“Rabbits are pretty creative,” Fidino says. “It’s actually quite funny where you might find them. In the city, they might be hiding right under something near your feet and you wouldn’t even know it. It’s their job to hide.”
The Eastern Cottontail is qualified for the job, as it’s a crepuscular species (meaning it comes out of hiding only at dawn and dusk to forage food). Hopping around during the dusty twinge of the violet hours makes it easier to avoid predators.
Still, there are more obstacles to staying alive. According to the Illinois Department of Natural History¸ there are about 2,000 coyotes hanging out in our diverse urban jungle, along with other predators. Cottontails are toward the bottom of the food chain, making the struggle to find food harder. What’s more, they are susceptible to Tularemia, or “rabbit fever,” an infectious disease that spreads quickly, just as bubonic plague can. The disease wiped out between 40 to 60 percent of the city's rabbit population in 2013. In 1930, plans to relocate rabbits from the city to a local forest preserve were halted due to the disease.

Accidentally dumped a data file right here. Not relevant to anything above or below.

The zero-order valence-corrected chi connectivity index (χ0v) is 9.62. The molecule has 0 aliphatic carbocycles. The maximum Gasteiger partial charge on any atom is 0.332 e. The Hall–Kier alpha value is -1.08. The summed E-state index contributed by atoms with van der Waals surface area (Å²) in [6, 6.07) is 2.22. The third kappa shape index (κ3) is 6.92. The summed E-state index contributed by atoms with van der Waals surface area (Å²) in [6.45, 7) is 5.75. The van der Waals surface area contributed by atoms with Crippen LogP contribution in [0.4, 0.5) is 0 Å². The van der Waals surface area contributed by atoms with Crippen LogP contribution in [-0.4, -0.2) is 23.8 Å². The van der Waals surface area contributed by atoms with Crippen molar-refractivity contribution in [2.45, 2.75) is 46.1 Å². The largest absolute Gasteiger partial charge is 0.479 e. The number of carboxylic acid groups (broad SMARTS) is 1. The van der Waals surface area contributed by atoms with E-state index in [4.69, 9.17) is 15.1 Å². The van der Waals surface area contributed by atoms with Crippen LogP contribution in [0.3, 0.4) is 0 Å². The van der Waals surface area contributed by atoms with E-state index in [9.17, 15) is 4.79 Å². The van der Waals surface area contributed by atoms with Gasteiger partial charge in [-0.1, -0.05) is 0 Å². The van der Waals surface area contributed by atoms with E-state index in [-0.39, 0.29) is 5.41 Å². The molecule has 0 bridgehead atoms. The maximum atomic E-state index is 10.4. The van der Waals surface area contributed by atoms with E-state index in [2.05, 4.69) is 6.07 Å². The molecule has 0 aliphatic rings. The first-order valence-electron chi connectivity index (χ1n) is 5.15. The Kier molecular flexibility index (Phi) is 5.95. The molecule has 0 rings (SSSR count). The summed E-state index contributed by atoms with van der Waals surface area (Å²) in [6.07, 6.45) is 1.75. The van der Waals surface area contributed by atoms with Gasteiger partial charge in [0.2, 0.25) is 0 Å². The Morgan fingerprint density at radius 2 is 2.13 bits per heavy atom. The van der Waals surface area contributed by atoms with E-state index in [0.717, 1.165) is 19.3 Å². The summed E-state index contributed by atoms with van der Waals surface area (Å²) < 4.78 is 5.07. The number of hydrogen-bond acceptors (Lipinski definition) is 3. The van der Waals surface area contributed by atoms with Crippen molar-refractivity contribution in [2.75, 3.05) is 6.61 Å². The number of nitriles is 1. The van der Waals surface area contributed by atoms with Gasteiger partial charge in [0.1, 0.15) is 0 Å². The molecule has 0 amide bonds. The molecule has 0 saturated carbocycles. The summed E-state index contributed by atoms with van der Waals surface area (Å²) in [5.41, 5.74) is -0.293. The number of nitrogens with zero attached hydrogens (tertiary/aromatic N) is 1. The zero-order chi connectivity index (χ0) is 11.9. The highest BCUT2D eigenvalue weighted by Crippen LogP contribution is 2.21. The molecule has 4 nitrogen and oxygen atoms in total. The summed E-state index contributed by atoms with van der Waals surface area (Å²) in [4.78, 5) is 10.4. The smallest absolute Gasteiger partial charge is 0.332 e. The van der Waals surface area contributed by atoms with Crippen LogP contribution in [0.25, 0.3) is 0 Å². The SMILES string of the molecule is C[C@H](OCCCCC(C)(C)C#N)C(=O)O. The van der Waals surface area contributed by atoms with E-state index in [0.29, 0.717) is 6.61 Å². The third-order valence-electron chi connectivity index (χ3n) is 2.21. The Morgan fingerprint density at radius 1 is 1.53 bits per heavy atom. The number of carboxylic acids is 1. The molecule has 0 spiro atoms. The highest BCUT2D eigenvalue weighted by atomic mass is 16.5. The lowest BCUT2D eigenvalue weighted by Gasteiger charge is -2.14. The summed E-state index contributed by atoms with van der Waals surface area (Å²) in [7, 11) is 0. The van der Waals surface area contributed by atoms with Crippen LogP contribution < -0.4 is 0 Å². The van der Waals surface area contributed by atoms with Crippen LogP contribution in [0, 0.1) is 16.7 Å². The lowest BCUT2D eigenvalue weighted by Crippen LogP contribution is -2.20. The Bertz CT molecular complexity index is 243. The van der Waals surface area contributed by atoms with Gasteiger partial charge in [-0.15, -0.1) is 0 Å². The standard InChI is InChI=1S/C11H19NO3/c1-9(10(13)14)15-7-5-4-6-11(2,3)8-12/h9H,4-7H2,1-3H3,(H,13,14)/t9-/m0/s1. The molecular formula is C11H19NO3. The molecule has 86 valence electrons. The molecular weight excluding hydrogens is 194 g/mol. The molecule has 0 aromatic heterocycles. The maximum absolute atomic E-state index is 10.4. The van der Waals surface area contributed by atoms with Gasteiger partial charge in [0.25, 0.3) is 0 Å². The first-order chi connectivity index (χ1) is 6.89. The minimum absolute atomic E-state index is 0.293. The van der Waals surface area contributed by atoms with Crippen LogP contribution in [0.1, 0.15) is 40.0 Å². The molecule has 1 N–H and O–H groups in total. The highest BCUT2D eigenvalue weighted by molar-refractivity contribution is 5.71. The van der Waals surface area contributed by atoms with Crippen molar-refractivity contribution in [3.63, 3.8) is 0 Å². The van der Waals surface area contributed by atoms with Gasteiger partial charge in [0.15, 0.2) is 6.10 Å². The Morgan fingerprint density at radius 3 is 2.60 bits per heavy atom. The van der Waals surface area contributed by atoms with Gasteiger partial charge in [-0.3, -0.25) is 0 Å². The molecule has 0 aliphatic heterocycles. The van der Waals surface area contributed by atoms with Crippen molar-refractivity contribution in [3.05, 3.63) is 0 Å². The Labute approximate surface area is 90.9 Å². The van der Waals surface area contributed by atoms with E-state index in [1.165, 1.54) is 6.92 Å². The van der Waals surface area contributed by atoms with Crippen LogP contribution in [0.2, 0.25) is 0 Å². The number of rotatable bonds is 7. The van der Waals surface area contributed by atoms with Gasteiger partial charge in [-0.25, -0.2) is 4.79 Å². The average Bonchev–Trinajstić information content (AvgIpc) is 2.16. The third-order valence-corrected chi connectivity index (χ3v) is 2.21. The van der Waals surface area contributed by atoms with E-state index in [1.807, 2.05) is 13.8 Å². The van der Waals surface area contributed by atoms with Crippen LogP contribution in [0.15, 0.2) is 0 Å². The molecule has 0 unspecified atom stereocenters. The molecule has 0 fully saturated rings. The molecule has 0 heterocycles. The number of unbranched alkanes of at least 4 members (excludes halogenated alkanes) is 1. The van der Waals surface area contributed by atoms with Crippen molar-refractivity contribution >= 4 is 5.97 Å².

Chicago’s other bunnies
If you spot the brown creatures during daylight, there’s a chance they could be in in danger. Red Door Shelter, an animal rescue center on the city’s North Side, has created an up-and-at-‘em community that snaps pictures of the furballs as they huddle near car tires or under porches. Members post pics to the shelter’s Facebook Page and assign search parties to follow up on “bunny action alerts” when necessary.
“They happen quite often,” says Toni Greetis, Vice President of the Red Door Shelter. “If a bunny is on the loose we get together and go look for them.”
Search parties determine whether the rabbit in question is wild or a domesticated breed. Greetis says there’s a peculiar rise in the number of rabbits that are let loose in the winter. The group’s rescued 54 since Easter of 2014.